Many directors won’t allow families to observe for an extended period of time because it can be disruptive to the classroom community. If this is the case, respect the director and the school’s policy and don’t demand or push your agenda.

Once you have chosen your school be happy with your decision and don’t second guess. Each child and each family is different. What works for your friends or even your first child might not work for you or your other child. Take a deep breath, relax and if it doesn’t work out, homeschooling at their grandparents’ house is always an option. Just kidding mom and dad.

Here are a few examples of items for your list:

  • Proximity to your home or work
  • Religious affiliation
    • Jewish
      • Denomination
      • Kosher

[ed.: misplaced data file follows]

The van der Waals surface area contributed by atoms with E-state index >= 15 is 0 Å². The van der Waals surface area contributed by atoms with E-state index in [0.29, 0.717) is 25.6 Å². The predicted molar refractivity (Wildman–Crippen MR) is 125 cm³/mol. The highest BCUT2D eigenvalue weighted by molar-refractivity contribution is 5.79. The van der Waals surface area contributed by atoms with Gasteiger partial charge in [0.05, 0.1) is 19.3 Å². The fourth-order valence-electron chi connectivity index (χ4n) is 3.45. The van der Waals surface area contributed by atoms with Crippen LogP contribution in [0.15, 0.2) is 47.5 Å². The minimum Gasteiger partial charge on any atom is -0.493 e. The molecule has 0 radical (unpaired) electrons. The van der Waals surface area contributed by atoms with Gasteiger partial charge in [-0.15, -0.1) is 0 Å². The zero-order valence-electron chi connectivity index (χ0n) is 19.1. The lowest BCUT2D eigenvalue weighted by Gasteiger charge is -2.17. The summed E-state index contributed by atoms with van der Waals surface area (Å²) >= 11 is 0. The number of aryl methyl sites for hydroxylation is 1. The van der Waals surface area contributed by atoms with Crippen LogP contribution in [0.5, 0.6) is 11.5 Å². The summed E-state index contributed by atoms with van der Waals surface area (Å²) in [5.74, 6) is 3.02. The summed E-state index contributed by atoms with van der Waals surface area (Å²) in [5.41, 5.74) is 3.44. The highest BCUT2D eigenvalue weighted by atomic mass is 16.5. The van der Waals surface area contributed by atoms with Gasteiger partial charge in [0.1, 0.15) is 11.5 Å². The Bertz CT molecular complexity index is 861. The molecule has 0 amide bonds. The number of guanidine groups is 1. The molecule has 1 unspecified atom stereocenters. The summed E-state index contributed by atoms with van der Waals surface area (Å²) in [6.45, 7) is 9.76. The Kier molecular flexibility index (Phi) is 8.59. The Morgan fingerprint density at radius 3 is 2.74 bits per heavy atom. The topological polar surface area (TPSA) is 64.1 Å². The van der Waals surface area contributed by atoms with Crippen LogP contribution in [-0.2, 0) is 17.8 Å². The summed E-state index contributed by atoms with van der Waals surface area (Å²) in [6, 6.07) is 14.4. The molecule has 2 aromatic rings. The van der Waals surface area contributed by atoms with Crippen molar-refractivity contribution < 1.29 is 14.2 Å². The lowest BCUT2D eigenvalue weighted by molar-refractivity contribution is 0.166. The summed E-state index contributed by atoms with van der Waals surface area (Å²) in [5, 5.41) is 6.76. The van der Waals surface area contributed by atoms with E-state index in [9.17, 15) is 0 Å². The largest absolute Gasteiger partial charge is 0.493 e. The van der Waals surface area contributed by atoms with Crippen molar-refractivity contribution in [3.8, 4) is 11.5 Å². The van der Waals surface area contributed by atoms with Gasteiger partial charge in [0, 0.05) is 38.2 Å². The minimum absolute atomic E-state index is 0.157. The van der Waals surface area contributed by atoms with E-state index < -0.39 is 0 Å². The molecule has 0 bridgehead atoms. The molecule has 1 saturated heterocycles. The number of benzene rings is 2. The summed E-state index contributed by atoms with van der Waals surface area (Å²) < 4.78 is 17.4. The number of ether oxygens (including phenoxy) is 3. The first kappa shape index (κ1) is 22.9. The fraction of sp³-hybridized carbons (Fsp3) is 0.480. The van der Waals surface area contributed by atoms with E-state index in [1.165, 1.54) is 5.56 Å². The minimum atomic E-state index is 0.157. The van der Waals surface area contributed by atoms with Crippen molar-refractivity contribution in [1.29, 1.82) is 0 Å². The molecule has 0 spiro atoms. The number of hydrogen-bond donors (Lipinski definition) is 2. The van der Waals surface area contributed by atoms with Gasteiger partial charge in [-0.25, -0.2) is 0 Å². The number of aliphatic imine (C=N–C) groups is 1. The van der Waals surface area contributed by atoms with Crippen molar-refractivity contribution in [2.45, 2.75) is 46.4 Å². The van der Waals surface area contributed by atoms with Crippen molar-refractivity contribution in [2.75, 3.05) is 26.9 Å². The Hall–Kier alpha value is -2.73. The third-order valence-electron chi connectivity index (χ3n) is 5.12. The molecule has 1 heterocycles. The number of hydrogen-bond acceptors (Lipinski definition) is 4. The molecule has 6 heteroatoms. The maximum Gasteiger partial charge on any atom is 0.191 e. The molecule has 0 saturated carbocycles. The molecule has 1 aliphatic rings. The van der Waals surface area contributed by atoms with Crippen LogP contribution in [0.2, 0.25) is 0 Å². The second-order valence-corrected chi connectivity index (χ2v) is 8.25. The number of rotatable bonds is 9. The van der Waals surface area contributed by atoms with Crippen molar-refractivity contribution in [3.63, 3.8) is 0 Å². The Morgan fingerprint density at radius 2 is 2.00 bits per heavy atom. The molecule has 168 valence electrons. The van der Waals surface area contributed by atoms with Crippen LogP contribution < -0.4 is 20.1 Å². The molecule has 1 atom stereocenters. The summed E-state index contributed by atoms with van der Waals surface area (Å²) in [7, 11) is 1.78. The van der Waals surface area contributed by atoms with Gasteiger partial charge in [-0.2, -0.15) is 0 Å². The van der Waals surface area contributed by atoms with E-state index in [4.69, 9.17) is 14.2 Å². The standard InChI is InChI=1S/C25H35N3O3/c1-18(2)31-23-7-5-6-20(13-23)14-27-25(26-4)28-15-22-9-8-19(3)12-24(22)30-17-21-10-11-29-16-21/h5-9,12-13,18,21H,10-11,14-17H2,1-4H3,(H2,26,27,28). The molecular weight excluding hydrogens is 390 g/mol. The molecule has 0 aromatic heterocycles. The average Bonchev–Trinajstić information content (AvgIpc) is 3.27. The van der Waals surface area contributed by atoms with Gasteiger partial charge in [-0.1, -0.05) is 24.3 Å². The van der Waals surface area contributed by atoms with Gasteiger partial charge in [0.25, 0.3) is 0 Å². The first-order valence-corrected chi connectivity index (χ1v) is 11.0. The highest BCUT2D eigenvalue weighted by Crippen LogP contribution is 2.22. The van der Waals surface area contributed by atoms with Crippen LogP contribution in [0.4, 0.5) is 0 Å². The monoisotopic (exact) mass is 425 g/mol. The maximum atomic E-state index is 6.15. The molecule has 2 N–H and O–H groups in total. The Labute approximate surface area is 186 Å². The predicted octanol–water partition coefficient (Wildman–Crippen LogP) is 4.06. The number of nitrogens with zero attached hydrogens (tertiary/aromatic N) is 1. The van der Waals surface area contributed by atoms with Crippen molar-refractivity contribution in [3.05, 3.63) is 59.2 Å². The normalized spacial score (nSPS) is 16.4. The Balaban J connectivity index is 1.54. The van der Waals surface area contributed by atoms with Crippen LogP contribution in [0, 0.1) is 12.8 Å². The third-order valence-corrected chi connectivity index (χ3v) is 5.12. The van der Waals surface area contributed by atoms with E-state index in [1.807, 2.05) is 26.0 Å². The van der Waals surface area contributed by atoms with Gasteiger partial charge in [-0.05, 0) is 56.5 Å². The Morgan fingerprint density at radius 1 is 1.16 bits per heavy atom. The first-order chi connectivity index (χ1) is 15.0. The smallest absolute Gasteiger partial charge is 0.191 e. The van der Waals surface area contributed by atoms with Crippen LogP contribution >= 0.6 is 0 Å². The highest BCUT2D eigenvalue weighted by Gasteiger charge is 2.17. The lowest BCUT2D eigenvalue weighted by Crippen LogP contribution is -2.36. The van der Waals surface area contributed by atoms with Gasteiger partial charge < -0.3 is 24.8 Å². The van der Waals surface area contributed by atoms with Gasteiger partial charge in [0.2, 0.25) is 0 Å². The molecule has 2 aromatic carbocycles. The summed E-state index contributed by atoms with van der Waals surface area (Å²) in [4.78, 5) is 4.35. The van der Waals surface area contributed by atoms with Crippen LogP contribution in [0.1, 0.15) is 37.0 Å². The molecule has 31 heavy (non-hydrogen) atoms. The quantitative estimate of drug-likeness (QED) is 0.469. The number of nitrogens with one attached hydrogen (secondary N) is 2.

• Classroom size (number of students per class)
  • Size of school (how many total children)
  • Student teacher ratio
  • Allergy Sensitive school
    • Nut-free school
  • Provide lunch
  • Provide snack
  • Educational philosophy of school (Montessori, Reggio Emilia, Constructivist, Emergent, Play)
  • Tuition
  • Hours of school
  • Whether they offer enrichment programming and classes such as music, yoga, art specific teachers, science, cooking etc as part of the daily schedule
  • Outdoor classrooms and outdoor space
  • Flexible schedules
  • Family engagement programming
  • Potty training
  • Staff education and professional development opportunities
  • Staff turnover rate
  • Year-round options